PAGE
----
© 2012 Nissenbaum Law Group, LLC

Does The New York Prompt Pay Law Allow For a Private Right Of Action?

In January 2010, the New York legislature enacted Insurance Law § 3224(a) (“Prompt Pay Law”) to ensure that insurance companies paid their claims in a timely fashion. However, it was not clear whether the statute granted a party a private right of action. In a recent decision, the New York Supreme Court for Kings County held that it did. Maimonides Medical Center v. First United American Life Insurance Co., 2012 N.Y. Misc. LEXIS 701 (N.Y. Sup. Ct. Feb. 22, 2012).

The plaintiff in the case, Maimonides Medical Center (“Maimonides”), was a non-profit hospital that provided inpatient healthcare services. The cases stemmed from the hospital’s treatment of six patients, each of whom held Medigap policies issued by the defendant, First United American Life Insurance Company (“First United”). Some of the patients remained at the hospital for more than a year. Between the six, their stays at the hospital exceeded four years. Malimonides billed First United more than $19 million, but the insurance company paid them only $4,078,663.29. Consequently, Malinonides filed suit against First United, alleging breach of contract and violation of the Prompt Pay Law.

The Prompt Pay Law provides that, where an insurer is clearly liable to pay a healthcare claim, the health care provider or patient must be paid

a)      within 30 days of receipt of an electronically transmitted claim, or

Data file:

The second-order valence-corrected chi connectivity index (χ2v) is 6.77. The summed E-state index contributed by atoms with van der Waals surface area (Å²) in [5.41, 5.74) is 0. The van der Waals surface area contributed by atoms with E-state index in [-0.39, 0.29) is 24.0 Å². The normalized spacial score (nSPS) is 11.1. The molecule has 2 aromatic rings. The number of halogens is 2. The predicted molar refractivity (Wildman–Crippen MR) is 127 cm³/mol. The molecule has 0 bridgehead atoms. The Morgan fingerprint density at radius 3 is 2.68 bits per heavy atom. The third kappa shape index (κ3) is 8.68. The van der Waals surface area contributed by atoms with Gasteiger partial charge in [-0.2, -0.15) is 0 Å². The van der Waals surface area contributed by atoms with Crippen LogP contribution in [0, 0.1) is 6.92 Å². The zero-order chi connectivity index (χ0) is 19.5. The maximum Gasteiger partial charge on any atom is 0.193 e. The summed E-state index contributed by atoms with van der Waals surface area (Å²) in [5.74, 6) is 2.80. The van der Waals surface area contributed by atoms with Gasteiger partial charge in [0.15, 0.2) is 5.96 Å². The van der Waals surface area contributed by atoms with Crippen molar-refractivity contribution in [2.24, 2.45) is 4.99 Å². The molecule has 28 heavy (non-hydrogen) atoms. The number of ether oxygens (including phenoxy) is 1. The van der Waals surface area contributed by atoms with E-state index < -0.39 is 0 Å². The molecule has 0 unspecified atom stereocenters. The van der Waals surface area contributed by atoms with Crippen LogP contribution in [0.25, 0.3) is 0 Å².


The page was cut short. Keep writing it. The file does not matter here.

b)      within 45 days of receipt of a claim transmitted by any other means.

See Insurance Law § 3224-a.

Additionally, where liability for a claim is not reasonably clear, the insurer must pay any undisputed portion and, within 30 days of receiving the claim, provide either written notification specifying why it is not liable or a written request for any additional information necessary to determine its liability. Id. This was not done.

The issue before the New York Court was whether the Prompt Pay Act gave Maimonides the ability to sue First United. When considering whether a statute implies a private right of action, courts will consider:

a) whether the plaintiff is one of the class for whose particular benefit the statute was enacted;

b) whether recognition of a private right of action would promote the legislative purpose; and  

c) whether creation of such a right would be consistent with the legislative scheme.

Sheehy v. Big Flats Community Day, Inc., 73 N.Y.2d 629 at 633 (1989).

The Court found that Maimonides satisfied the first two prongs, but First Insurance argued that the hospital did not satisfy the third – namely, that creating a right for Maimonides to sue would go against the legislative scheme of the statute. First Insurance argued that “a private right of action would be inherently inconsistent with enforcement,” but the Court disagreed. “Although defendant argues that the Prompt Pay Law is predominantly a remedial statute, it clearly creates rights for health care providers and patients and affirmative duties for insurers,” the Court held. “Before the statute was passed, the only requirements for timely payment of health care claims were contractual.”

The statute “was enacted to protect health care providers and patients against insurance companies that fail to pay claims in a timely fashion.”

The Court concluded that Maimonides was a member of the class that the legislature intended to benefit by passing the law, particularly because the purpose of the law was interpreted to be preventing the delay in the payment of health care claims. Therefore it had a private right of action available to it.


© 2012 Nissenbaum Law Group, LLC